The Scottish Association of Meat Wholesalers (SAMW) has called on government to deliver Brexit certainty today, rather than "tomorrow or sometime in the future".
The SAMW said there is an urgent need for "Brexit now", as many businesses are still waiting for clarity across a range of concerns despite having been told by government that everything would be much clearer by April 2018.
It said the industry has heard too much about "Brexit tomorrow" over the last two years and quite a bit about "Brexit sometime in the future", but not much about the present.
SAMW president, Frank Clark, said during his address to the Association’s annual conference: “We need to know now where we’re going to end up the day after March 29, 2019.
“We need to know now what’s going to happen during the 21 months of transition that will follow the UK’s midnight exit point from the EU on that day.
“We need to know now what the months and years following December 31, 2020, will offer us as business owners, managers, regulators and product promoters.”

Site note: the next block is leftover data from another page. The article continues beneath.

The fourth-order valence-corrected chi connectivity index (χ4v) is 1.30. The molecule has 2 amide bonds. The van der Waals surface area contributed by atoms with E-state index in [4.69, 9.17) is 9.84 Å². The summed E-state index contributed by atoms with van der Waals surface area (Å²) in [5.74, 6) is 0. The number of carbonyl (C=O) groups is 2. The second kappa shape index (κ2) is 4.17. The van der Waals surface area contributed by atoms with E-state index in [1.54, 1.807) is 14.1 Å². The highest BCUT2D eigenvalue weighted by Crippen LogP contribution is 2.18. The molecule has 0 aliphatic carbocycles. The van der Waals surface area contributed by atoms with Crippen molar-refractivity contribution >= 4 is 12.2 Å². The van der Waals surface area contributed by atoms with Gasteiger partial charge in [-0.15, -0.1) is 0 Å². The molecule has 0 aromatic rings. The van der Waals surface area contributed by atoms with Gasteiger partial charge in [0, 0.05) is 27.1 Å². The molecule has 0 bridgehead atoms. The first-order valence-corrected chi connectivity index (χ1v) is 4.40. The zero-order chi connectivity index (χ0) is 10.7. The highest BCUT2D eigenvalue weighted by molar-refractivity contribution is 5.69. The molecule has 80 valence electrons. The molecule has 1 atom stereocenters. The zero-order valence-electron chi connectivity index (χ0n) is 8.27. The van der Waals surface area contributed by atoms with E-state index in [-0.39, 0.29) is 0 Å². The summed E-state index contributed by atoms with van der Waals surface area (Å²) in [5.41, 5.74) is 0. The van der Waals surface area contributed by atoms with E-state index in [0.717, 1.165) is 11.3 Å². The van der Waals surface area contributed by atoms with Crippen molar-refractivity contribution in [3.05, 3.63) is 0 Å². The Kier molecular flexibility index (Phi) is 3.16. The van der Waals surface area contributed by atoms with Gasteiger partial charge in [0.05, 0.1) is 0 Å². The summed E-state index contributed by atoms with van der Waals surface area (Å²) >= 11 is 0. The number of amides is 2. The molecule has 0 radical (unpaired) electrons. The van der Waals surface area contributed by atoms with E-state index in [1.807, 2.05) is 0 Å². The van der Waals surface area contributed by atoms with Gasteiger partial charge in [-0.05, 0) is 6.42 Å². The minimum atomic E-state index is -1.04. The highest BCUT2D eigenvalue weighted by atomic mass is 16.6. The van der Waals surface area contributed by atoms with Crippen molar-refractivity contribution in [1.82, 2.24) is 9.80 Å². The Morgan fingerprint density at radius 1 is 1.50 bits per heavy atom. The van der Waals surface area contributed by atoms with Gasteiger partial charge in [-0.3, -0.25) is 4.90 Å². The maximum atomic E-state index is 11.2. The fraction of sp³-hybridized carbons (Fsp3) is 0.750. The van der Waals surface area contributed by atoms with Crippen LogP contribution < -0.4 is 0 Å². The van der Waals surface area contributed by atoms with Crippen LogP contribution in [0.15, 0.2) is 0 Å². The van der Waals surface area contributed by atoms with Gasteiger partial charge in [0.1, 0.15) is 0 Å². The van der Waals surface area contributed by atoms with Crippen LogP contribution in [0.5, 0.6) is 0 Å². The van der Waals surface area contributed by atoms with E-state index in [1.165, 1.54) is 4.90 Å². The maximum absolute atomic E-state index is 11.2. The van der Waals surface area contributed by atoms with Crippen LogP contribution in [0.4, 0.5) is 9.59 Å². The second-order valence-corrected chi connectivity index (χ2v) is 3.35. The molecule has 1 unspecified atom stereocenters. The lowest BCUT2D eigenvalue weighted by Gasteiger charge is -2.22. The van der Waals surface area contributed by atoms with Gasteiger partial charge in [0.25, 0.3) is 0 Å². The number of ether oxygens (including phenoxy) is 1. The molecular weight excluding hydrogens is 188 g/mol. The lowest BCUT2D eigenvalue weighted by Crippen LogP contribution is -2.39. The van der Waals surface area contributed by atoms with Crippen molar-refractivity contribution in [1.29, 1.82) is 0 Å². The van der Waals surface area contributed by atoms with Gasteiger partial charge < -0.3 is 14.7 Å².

Mr Clark said the red meat sector needs further clarity because of the farm-to-fork timescales.
“For some business sectors, 12 more months of talking followed by 21 months of transition will sound okay,” Mr Clark said.
“For everyone involved in the production of red meat, however, it’s hardly enough to cover the production cycle of our raw material and it definitely doesn’t accommodate the planning and investment process which lies behind the farm-to-plate timescale of the industry on which we all depend.
“That’s why we need better Brexit answers than we’ve been given to date, more far-reaching solutions than we’re heard from the politicians siting in Edinburgh, London and Brussels and genuine evidence that those in charge of the whole process understand that March 29, 2019 and December 31, 2020 are starting points not end points.
The SAMW president also highlighted member company worries over falling livestock numbers.
Mr Clark warned that a lack of raw material supplies could easily derail the industry’s post-Brexit hopes and ambitions, irrespective of how good the final settlement and future trade deals may turn out to be.
“The continuing decline in livestock numbers in Scotland is having an increasingly crippling impact on our industry,” he said.
“Numbers have fallen steadily throughout the past decade with the latest figures suggesting that 2018 will merely produce more of the same. We cannot let this damaging decline continue.”